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May 07, 2020

Inhofe Questions Witnesses About National Security Impacts of FCC's Ligado Decision at Hearing on DOD Spectrum Policy

In responses, DOD officials decry FCC process that ignored data, objections of senior defense officials, years of precedent and describe how Ligado plan would harm national security

U.S. Sen. Jim Inhofe (R-Okla.), chairman of the Senate Armed Services Committee, questioned witnesses at a hearing on the Department of Defense’s spectrum policy and the impacts of the Federal Communications Commission’s Ligado decision on national security. In response, witnesses described a process that disregarded years of testing and analysis that led to the Department of Defense and nearly a dozen other federal departments to object to Ligado’s proposal. The witnesses also went into detail about how Ligado’s plan would impact national security, specifically warfighters on the battlefield.

Witnesses included: Dana Deasy, Chief Information Officer; Michael Griffin, Under Secretary of Defense for Research and Engineering; Admiral Thad W. Allen, USCG (ret.); and General Jay Raymond, Chief of Space Operations and Commander, U.S. Space Command.


 Round One

Inhofe: Director Deasy, the reason I bring this up is this is the one thing that’s mentioned more than anything else when they’re trying to defend what happened and the actions of the FCC. So I would ask you even though it’s been touched on – can you describe the interagency process that caused the Department of Defense to conclude that Ligado’s proposal was likely to interfere with GPS? Did the FCC consult you or do you feel they took your concerns seriously?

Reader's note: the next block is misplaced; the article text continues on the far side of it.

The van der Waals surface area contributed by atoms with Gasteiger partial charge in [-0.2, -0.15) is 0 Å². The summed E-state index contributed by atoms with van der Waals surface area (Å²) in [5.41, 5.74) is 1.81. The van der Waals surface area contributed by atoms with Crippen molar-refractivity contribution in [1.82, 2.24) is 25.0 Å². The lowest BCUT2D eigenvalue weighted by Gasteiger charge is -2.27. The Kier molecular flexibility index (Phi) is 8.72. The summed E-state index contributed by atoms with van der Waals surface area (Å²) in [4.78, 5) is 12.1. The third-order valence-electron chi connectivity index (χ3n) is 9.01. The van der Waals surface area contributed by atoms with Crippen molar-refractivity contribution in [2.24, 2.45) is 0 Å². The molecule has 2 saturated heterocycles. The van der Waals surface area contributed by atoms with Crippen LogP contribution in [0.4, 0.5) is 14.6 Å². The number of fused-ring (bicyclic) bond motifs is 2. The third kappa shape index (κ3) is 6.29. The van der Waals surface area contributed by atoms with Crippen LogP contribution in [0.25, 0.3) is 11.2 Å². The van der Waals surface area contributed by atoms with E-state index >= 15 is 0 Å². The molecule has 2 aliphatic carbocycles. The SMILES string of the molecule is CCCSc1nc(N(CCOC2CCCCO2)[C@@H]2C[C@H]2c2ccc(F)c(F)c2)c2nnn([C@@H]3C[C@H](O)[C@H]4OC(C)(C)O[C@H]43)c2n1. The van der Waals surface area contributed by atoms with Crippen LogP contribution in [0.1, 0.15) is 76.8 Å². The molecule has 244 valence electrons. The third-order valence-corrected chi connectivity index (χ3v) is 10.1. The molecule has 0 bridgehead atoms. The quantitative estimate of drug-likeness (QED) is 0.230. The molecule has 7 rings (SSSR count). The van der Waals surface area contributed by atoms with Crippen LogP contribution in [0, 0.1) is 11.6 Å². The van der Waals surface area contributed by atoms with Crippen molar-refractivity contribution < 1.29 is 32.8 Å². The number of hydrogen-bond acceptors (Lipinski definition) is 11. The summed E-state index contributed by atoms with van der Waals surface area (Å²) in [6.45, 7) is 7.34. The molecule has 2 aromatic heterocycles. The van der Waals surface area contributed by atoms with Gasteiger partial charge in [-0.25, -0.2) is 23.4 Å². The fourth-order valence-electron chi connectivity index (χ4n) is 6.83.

Deasy: So, sir, the way I’d start that is when a company, in this case, Ligado, wants to repurpose spectrum, they submit that request to the FCC. The FCC in turn turns it over to the NTIA. Sometimes those go through what’s called the Interdepartment Radio Advisory Committee, the IRAC, which has 19 members. In the case of evaluating Ligado’s request for repurposing the spectrum, it was turned over to the PNT EXCOM, which is made up of nine federal agencies. I co-chair that along with the Department of Transportation. The EXCOM, what they did is in turn ask the Air Force to conduct a series of independent studies and testing to determine whether or not the request Ligado had put forth was reasonable and could be accepted. The testing took place and was completed in about April of 2016. As I had mentioned in my opening remarks, what that testing did was take a number of commercial and military receivers, approximately 80, and they tested them over a long extensive period of time, and they tested them to determine the level of noise in which they would see interference. They used the requirements of what Ligado was specifying as acceptable, and in running those tests, they clearly indicated that the results of the test caused interference in all cases. So what was done with that information? In turn, that was turned back over in the form of a letter that I cosigned with the Department of Transportation in December of 2018. That letter clearly cited the testing that was done by the Air Force. In that letter, we say that it was unambiguous and unanimously agreed across nine federal agencies that this could not move forward. Given that there was still concern raised and the fact that our letter was not being acknowledged, we’d felt compelled to follow up with four additional communications. One was back in June of 2019 from then-Deputy Secretary Shanahan to the FCC stating the opposition. Secretary Esper in November of 2019 wrote a letter also stating our concerns and opposition. The IRAC sent to the NTIA on February 20 a letter from 12 agencies that were signed expressing concerns. Dr. Griffin and myself furthermore sent an additional letter to NTIA in March of 2020 and finally Secretary Norquist sent a letter in March of 2020 of which the final letter went from NTIA to the FCC on April 2020. Each of those letters made clear and cited the testing that was done by the Air Force that this could not be accepted nor should it be recommended to move forward, sir.